J. Gary Cooper, military, government, and business leader, was appointed United States Ambassador to Jamaica by President Bill Clinton in 1994. He was the first African American to occupy the position. Prior to his appointment, he had a distinguished military career.
Jerome Gary Cooper was born on October 2, 1936 in Lafayette, Louisiana to a devout Catholic family, but grew up in segregated Mobile, Alabama and attended McGill-Toolen Catholic High School. Based on a recommendation from Archbishop Fulton Sheen of New York, he won an academic scholarship to the University of Notre Dame in Indiana, from which he graduated with a Bachelor of Science Degree in Finance in 1958. He continued his education 21 years later, enrolling in Harvard University’s SMG (Senior Management Graduate) program in 1979. In 2003, he attended the Directors Education Institute at Duke Universitys Fuqua School of Business. Alabamas Troy University awarded him an Honorary Doctorate of Law in 1990.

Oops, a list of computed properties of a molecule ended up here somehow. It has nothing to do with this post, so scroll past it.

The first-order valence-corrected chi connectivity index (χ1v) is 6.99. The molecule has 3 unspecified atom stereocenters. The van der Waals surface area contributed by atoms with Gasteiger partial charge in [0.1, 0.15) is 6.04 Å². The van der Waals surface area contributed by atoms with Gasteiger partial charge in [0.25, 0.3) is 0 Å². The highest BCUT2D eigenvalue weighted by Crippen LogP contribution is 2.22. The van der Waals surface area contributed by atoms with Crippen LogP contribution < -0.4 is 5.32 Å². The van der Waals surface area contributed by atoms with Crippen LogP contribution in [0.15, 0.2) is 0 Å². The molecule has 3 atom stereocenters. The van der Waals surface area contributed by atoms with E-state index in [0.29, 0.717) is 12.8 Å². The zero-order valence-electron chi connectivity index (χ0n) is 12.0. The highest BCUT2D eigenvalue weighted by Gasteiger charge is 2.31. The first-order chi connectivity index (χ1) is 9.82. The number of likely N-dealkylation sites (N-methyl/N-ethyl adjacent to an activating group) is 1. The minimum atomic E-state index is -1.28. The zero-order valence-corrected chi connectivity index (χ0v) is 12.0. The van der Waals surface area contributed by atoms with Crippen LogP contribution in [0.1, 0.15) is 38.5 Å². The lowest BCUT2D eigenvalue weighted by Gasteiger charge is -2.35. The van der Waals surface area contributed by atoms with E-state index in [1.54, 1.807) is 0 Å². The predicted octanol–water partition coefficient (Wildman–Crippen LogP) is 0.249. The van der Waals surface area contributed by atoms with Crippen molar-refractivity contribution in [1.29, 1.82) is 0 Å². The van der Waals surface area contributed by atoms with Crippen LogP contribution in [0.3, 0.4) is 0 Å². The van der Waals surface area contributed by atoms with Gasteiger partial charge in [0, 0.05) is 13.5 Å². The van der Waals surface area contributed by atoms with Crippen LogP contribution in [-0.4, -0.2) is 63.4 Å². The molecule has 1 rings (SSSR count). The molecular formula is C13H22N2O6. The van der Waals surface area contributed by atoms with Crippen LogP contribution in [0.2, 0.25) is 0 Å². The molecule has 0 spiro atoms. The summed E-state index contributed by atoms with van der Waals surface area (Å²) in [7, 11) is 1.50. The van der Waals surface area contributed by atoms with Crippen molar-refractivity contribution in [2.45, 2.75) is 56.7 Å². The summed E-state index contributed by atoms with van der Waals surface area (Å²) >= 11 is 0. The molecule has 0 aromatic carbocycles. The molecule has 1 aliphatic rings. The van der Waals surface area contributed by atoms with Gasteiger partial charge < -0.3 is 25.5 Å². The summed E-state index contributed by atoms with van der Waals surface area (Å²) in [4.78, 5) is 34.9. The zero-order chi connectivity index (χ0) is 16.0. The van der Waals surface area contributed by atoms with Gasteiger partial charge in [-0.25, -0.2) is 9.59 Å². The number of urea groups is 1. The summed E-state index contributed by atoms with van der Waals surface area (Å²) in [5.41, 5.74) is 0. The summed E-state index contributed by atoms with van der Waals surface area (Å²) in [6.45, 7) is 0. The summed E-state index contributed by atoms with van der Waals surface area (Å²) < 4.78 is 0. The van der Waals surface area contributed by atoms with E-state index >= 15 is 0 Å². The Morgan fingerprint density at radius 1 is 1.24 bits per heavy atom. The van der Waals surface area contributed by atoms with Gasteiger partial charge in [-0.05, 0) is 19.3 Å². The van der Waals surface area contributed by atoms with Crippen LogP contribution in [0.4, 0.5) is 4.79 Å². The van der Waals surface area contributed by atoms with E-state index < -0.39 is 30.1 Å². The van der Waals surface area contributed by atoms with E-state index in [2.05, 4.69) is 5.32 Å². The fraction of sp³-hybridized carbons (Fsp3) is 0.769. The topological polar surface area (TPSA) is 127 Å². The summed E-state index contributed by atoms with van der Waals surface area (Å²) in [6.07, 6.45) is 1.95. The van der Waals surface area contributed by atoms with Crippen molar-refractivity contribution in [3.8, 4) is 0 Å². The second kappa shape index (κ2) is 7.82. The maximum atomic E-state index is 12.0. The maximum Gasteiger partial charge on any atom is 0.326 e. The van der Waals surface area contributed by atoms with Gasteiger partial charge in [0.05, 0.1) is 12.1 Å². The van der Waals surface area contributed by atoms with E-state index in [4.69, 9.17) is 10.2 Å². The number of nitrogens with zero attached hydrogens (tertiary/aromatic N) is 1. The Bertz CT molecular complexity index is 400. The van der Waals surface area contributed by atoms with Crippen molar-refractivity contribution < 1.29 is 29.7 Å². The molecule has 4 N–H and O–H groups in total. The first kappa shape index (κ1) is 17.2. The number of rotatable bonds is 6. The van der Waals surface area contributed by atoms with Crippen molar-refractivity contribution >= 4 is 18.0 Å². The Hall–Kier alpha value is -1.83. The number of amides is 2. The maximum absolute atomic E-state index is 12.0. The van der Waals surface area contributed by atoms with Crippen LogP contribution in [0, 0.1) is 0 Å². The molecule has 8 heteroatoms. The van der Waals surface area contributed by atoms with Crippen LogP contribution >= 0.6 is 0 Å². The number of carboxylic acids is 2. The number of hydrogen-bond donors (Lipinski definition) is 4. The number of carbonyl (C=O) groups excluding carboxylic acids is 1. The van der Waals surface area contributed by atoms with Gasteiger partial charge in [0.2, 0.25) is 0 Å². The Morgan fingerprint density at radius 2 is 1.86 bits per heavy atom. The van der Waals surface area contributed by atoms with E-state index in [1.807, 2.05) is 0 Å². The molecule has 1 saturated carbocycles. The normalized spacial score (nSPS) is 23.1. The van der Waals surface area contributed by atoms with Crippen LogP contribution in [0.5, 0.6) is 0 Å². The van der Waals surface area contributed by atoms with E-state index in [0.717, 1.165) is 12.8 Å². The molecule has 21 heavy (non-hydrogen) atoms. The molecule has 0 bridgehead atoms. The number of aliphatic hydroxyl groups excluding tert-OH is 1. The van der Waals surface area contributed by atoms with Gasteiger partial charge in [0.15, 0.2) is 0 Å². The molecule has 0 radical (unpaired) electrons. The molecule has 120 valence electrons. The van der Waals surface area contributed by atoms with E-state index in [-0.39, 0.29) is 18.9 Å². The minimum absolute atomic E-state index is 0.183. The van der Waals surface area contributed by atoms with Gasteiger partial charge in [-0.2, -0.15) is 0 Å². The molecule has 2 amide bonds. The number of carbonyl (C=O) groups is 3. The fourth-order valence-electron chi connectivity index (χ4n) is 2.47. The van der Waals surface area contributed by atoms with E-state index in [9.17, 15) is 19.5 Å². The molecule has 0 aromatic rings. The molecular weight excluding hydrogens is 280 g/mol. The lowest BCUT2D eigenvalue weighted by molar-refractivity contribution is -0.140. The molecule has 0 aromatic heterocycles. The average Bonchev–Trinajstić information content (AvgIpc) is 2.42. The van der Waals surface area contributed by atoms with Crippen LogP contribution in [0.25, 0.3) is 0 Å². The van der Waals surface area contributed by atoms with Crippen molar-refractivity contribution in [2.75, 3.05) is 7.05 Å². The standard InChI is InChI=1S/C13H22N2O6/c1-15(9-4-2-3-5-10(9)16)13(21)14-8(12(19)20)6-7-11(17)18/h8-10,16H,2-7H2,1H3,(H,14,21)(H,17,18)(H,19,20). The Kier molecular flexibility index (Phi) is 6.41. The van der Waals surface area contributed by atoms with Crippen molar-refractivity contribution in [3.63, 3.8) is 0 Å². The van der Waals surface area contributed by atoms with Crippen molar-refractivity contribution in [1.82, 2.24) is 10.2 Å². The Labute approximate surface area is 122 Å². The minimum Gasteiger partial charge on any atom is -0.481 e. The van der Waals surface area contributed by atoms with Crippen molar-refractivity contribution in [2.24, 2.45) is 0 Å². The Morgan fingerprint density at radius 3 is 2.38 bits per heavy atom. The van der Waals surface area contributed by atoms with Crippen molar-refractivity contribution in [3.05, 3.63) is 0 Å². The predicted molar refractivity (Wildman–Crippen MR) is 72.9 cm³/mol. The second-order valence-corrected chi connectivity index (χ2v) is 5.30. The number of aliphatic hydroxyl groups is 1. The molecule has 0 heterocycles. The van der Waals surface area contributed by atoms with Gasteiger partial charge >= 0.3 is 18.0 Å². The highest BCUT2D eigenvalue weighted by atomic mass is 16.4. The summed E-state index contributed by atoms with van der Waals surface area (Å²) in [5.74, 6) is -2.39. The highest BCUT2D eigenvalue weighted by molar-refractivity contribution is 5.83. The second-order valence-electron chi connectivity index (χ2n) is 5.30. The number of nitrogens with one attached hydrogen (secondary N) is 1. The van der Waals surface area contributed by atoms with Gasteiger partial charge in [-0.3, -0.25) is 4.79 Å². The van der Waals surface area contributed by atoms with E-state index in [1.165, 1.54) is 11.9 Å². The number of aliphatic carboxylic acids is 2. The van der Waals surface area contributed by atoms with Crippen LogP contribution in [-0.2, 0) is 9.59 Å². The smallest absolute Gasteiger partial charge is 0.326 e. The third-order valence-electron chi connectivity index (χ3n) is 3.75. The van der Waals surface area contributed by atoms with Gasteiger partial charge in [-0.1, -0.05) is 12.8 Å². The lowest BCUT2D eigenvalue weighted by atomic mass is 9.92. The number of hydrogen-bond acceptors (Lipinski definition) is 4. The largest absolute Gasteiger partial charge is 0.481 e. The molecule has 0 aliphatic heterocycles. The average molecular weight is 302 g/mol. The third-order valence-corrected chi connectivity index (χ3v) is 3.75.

Immediately after graduating from Notre Dame, Cooper joined the United States Marine Corps. From 1958 to 1970 he was an active duty officer and became the first African American officer in Marine Corps history to lead an infantry company into combat. Over his career he earned the Distinguished Service Medal, Legion of Merit, Bronze Star, two Purple Hearts, and the Republic of Vietnam Gallantry Cross. He left the Marine Corps in 1970 at the rank of major.
In 1970, Cooper became the CEO of his familys insurance company and funeral home in Mobile and in 1973 he was elected to the Alabama Legislature. Three years later (1976) he helped found Commonwealth National Bank, the first black owned bank to serve Southern Alabama. In 1978 Alabama Governor George Wallace appointed Cooper Commissioner of the Alabama State Department of Human Resources, where he managed a staff of over 4,000 and the state’s largest agency budget. In 1981 he joined David Volkert and Associates, an engineering and architectural firm in Mobile, Alabama, as vice president